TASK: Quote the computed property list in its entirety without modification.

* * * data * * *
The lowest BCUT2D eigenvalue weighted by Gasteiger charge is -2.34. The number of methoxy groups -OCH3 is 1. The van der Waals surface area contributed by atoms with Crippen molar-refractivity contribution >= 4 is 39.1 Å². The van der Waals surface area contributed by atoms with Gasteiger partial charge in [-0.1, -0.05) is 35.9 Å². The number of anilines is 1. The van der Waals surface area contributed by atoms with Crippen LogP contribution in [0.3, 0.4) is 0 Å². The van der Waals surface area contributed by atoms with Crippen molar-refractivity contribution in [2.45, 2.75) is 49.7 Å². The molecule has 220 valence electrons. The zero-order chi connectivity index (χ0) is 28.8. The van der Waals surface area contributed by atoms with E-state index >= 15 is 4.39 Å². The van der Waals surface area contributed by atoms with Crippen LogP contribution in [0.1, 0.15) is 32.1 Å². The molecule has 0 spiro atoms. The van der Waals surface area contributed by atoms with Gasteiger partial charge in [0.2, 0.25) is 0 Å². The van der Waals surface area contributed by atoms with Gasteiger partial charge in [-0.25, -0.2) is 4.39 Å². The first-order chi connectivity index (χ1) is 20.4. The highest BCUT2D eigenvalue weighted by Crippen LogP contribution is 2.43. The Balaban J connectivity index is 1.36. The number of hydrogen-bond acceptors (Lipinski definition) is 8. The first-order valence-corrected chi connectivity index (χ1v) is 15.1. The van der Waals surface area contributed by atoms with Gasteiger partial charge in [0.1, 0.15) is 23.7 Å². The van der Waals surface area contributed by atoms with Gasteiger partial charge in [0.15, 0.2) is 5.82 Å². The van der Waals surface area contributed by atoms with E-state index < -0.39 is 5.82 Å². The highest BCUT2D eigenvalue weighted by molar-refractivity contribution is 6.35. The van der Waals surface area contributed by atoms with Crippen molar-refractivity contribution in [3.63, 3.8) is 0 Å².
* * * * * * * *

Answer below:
The lowest BCUT2D eigenvalue weighted by Gasteiger charge is -2.34. The number of methoxy groups -OCH3 is 1. The van der Waals surface area contributed by atoms with Crippen molar-refractivity contribution >= 4 is 39.1 Å². The van der Waals surface area contributed by atoms with Gasteiger partial charge in [-0.1, -0.05) is 35.9 Å². The number of anilines is 1. The van der Waals surface area contributed by atoms with Crippen LogP contribution in [0.3, 0.4) is 0 Å². The van der Waals surface area contributed by atoms with Crippen molar-refractivity contribution in [2.45, 2.75) is 49.7 Å². The molecule has 220 valence electrons. The zero-order chi connectivity index (χ0) is 28.8. The van der Waals surface area contributed by atoms with E-state index >= 15 is 4.39 Å². The van der Waals surface area contributed by atoms with Crippen LogP contribution in [0.1, 0.15) is 32.1 Å². The molecule has 0 spiro atoms. The van der Waals surface area contributed by atoms with Gasteiger partial charge in [0.2, 0.25) is 0 Å². The van der Waals surface area contributed by atoms with Gasteiger partial charge in [-0.25, -0.2) is 4.39 Å². The first-order chi connectivity index (χ1) is 20.4. The highest BCUT2D eigenvalue weighted by Crippen LogP contribution is 2.43. The Balaban J connectivity index is 1.36. The number of hydrogen-bond acceptors (Lipinski definition) is 8. The first-order valence-corrected chi connectivity index (χ1v) is 15.1. The van der Waals surface area contributed by atoms with Gasteiger partial charge in [0.1, 0.15) is 23.7 Å². The van der Waals surface area contributed by atoms with Gasteiger partial charge in [0.15, 0.2) is 5.82 Å². The van der Waals surface area contributed by atoms with E-state index < -0.39 is 5.82 Å². The highest BCUT2D eigenvalue weighted by molar-refractivity contribution is 6.35. The van der Waals surface area contributed by atoms with Crippen molar-refractivity contribution in [3.63, 3.8) is 0 Å².